In the oft-told modern technology tale, a rapidly growing company with a streamlined or innovative approach disrupts the established, sometimes smaller and less-organized systems.
Think Dunder Mifflin Inc., the small, fictitious paper company from the popular NBC series "The Office," which was constantly undermined by the well-resourced, cheaper big box chains.
But for Southwest Portland-based Ticket Tomato, tech success came by eyeing the faceless ticket distribution giants and seeing their faults — thereby disrupting the disruptors.
Amy Maxwell co-founded the online ticketing platform in May 2007 to use for her own events. Maxwell had worked for years as a producer, marketer and promoter for music events.
Soon after, however, a big player in the local industry approached her — and the company took off.
"We discovered that a lot of our other friends needed it, and then the Waterfront Blues Festival approached us," Maxwell said. "I was terrified because I didn't even know if the platform would work correctly."
The blues fest was in its 20th year when organizers approached Ticket Tomato. Maxwell said they appreciated details within the platform that allowed them to monitor sales and adjust things on the fly.
"They were wanting something that was easier to use, something that gave them more info in real time so they could monitor ticket sales, up their promotion, shift and change things," she said.
Ticketing for the festival went off that first year without a hitch, and 10 years later the festival and Ticket Tomato are still partners.
What's worked well, Maxwell said, is understanding her company's niche in the market.
"Those (larger) companies definitely have a place — they've been around forever and doing an arena show makes more sense for them," she said. "But when you look at a company like ours, being affordable, being a nice alternative and giving (to) a small blues festival that draws 3,000 people, it makes more sense."
The technology certainly worked for the clients Maxwell targeted, but it didn't hurt that she was also just a phone call away.
"She handles it, anything we need it's done," said another Ticket Tomato client, Vancouver Craft Beer and Wine Fest organizer Rusty Hoyle. "We have an odd request for how we want to sell tickets, she makes it happen."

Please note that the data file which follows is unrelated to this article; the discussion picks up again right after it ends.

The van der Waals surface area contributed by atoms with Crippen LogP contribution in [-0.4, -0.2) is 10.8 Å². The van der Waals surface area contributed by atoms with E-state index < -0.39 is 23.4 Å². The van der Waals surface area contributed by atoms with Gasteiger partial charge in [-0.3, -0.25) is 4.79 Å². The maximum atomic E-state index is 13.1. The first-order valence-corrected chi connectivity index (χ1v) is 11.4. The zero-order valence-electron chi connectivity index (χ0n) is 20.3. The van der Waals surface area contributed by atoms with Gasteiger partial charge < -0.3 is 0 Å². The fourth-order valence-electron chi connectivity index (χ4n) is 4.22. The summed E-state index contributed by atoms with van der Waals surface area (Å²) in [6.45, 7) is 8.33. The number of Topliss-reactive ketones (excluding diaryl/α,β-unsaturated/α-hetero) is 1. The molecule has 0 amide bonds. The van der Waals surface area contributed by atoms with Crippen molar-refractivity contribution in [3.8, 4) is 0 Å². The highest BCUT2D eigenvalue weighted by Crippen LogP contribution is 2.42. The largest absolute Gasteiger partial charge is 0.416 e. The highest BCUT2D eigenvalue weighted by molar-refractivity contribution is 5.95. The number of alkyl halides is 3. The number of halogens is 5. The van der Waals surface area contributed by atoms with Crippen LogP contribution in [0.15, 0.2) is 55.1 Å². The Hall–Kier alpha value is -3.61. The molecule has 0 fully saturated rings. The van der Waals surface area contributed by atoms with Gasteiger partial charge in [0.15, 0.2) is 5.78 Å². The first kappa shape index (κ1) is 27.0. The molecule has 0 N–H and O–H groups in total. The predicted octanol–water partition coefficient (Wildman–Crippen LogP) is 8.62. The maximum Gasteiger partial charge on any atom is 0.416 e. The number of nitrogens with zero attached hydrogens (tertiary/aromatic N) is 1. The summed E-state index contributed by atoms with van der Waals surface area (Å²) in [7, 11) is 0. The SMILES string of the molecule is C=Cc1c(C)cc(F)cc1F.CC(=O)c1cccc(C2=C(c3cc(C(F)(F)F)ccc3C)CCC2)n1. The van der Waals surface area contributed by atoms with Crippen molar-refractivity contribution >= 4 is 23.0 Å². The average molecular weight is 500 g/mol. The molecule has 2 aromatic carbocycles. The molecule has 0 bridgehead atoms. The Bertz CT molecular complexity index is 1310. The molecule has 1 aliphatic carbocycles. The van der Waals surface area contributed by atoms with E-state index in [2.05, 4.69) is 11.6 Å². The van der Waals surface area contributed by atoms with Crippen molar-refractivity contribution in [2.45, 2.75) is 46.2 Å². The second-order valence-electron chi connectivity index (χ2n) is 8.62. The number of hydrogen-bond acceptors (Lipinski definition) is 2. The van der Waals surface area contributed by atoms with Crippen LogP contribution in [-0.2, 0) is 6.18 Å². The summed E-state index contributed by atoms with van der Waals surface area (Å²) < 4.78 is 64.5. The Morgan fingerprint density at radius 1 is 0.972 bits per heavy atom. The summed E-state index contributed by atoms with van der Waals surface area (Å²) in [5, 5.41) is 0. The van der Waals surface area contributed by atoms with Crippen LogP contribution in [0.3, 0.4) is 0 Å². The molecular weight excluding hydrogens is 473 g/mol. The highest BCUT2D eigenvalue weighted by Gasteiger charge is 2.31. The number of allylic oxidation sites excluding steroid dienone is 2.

Maxwell consistently uses one word to describe the client experience she strives for with her company: seamless. She aims to focus not only on the technology, but also the client relationship from start to finish.
Ticket Tomato prioritizes customer service and visibility. The company establishes an initial relationship with event organizers, works with them to meet their selling goals and then even runs the box office on the day of the event.
Maxwell also contends her site is more affordable than the big alternatives such as ETix, due mainly to those sites' sometimes expensive fees.
She says Ticket Tomato keeps costs down by striving for efficiency and seeking out alternative revenue streams, like selling advertising on its tickets. And as far as user experience goes, Maxwell can put herself in the shoes of not only the frugal customer, but also the client trying to produce a great show.
"Because I come from an event background, there's an understanding that we had in developing this that an average tech or programmer wouldn't necessarily have," Maxwell said.
When looking into the next decade for Ticket Tomato, Maxwell has thought about expanding, but she wants to maintain the company's "integrity" by making sure her clients get that individualized support.
"I believe in customer service, I believe in having long-term relationships with our clients," she said. "I don't want them to feel like they're just another number or they're just another ticket or that we're not there to support and work with them."